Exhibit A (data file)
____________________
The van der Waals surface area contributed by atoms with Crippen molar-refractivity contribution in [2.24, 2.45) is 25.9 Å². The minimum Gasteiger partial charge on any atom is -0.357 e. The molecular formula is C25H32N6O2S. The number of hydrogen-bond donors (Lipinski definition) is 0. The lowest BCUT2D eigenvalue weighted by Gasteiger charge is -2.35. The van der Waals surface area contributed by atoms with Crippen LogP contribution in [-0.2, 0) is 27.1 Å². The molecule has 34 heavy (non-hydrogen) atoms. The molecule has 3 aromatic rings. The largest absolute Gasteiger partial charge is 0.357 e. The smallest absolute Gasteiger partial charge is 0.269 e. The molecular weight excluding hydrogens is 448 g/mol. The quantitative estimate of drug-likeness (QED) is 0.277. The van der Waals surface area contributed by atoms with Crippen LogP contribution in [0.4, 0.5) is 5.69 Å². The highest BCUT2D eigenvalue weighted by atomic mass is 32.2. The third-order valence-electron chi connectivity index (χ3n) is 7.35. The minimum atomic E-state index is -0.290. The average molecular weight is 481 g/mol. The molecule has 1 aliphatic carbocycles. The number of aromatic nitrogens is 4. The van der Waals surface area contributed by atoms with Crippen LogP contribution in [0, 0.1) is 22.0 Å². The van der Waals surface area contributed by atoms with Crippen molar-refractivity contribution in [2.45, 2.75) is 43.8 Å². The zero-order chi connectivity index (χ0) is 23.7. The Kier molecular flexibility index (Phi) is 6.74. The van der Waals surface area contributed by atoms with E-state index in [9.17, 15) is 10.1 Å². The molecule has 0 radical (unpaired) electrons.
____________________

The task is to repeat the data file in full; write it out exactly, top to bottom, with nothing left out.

The van der Waals surface area contributed by atoms with Crippen molar-refractivity contribution in [2.24, 2.45) is 25.9 Å². The minimum Gasteiger partial charge on any atom is -0.357 e. The molecular formula is C25H32N6O2S. The number of hydrogen-bond donors (Lipinski definition) is 0. The lowest BCUT2D eigenvalue weighted by Gasteiger charge is -2.35. The van der Waals surface area contributed by atoms with Crippen LogP contribution in [-0.2, 0) is 27.1 Å². The molecule has 34 heavy (non-hydrogen) atoms. The molecule has 3 aromatic rings. The largest absolute Gasteiger partial charge is 0.357 e. The smallest absolute Gasteiger partial charge is 0.269 e. The molecular weight excluding hydrogens is 448 g/mol. The quantitative estimate of drug-likeness (QED) is 0.277. The van der Waals surface area contributed by atoms with Crippen LogP contribution in [0.4, 0.5) is 5.69 Å². The highest BCUT2D eigenvalue weighted by atomic mass is 32.2. The third-order valence-electron chi connectivity index (χ3n) is 7.35. The minimum atomic E-state index is -0.290. The average molecular weight is 481 g/mol. The molecule has 1 aliphatic carbocycles. The number of aromatic nitrogens is 4. The van der Waals surface area contributed by atoms with Crippen LogP contribution in [0, 0.1) is 22.0 Å². The van der Waals surface area contributed by atoms with Crippen molar-refractivity contribution in [2.45, 2.75) is 43.8 Å². The zero-order chi connectivity index (χ0) is 23.7. The Kier molecular flexibility index (Phi) is 6.74. The van der Waals surface area contributed by atoms with E-state index in [9.17, 15) is 10.1 Å². The molecule has 0 radical (unpaired) electrons.